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Knowing what you are talking about would help you understand why you are so wrong. By "Realistic" - AI Forum Member
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post #124 of 129
Quote:
Originally Posted by ThePixelDoc View Post

when you compare say a Pixelmator, with 2 brothers and a few part-timers, and what they are producing. Maybe it will never reach "pro-grade" status... but hey... it's still darn impressive.

Reminds me of the small team around Thomas and John Knoll back in the day.... and look what that became... hmmm..... what did it become????

I don't think people give enough credit to John Warnock.

Life is too short to drink bad coffee.

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post #125 of 129
Does anyone know if the entire application will be 64-bit or will it just have a 32-bit Carbon-based GUI with a 64-bit backend?
post #126 of 129
Quote:
Originally Posted by John.B View Post

Does that mean you are taking your flattened PSDs and storming off for home too?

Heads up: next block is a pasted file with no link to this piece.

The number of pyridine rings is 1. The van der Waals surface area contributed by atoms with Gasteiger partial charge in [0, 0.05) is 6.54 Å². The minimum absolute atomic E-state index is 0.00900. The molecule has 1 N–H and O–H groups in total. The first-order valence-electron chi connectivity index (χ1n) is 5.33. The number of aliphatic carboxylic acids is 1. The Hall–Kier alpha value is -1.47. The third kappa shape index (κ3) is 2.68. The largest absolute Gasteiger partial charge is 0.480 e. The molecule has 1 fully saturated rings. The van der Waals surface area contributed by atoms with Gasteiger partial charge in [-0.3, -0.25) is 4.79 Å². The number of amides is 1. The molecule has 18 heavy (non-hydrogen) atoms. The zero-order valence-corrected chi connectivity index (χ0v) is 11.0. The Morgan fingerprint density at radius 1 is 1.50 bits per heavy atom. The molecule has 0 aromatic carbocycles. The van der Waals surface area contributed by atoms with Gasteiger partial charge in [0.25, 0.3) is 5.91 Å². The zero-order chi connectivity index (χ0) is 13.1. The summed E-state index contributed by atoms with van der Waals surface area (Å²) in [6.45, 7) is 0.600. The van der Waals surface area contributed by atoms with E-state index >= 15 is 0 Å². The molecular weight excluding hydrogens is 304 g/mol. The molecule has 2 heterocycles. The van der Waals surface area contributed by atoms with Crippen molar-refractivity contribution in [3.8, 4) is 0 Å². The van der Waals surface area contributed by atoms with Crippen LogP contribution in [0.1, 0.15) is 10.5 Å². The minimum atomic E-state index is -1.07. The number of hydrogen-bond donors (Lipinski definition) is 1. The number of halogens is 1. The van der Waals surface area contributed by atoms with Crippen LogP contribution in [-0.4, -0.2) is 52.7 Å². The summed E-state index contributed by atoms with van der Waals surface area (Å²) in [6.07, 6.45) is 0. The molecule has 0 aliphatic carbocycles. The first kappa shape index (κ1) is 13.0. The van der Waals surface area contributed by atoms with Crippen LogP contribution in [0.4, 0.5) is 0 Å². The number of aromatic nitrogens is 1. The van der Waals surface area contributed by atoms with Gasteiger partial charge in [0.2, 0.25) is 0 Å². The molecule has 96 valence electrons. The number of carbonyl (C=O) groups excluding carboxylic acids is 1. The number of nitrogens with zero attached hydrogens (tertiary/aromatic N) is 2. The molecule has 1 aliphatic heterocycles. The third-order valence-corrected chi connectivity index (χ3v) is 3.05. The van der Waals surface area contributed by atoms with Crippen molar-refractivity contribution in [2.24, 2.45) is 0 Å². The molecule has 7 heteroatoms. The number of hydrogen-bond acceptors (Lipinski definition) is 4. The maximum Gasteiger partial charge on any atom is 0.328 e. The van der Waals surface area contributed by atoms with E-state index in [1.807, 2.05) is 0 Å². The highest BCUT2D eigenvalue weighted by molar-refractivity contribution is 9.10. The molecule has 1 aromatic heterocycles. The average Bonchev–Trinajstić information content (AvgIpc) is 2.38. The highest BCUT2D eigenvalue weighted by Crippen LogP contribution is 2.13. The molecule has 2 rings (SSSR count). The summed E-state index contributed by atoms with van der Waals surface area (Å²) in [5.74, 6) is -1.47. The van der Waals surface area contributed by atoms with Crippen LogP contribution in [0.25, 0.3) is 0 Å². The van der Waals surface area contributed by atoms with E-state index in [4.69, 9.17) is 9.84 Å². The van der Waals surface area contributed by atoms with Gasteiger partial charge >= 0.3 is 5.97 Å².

He's talking about people like you. You're clearly an ignorant pirate and only a designer in your wet dreams.
post #127 of 129
Quote:
Originally Posted by Superbass View Post

... Adobe's update cycle is 2 years, and the Master collections is $900 to upgrade and includes 13 programs, plus the Bridge. That comes to about $70 per app, which is much less than upgrading Logic or Final Cut, and on par with most OSX updates.

True, but the fallacy of this approach is twofold:

(a) How phenomenally rare are the people who actually needs/uses all 13 applications?

Even if we count those instances where the 'fuzzy borders' of the various tools means that one needs 2-3 Apps to get a certain something done, there's invariably specialization that occurs, so your "Photoshop Go To Guy" isn't necessarily going to be the same guy for all 12 other tools.

Adobe knows this, which is why they set that price point where it is: if one compares it to how many individual upgrades this same $600 will buy, then you quickly figure out that the typical developer really only uses 2-3 of the 13 Apps.


(b) How much longer is it going to be until Adobe has their next "Bundle reorganization", which will replace "Creative Suite" with "Some New Name"?

The point of this question is to highlight that with Adobe CS, Adobe is using it to "break" bundled upgrade paths, so as to extract more money from Licensees. If you hadn't noticed, those developers who owned licenses of EVERY Application pre-CS bundling aren't eligible to easily "CS-ize" them into a bundle for the purposes of getting a lower upgrade price: the only 'deal' that Adobe offers is a "own one, get to upgrade to the suite for a mere $800".

The net result is that the licenses not used for that upgrade get orphaned, yet still have value.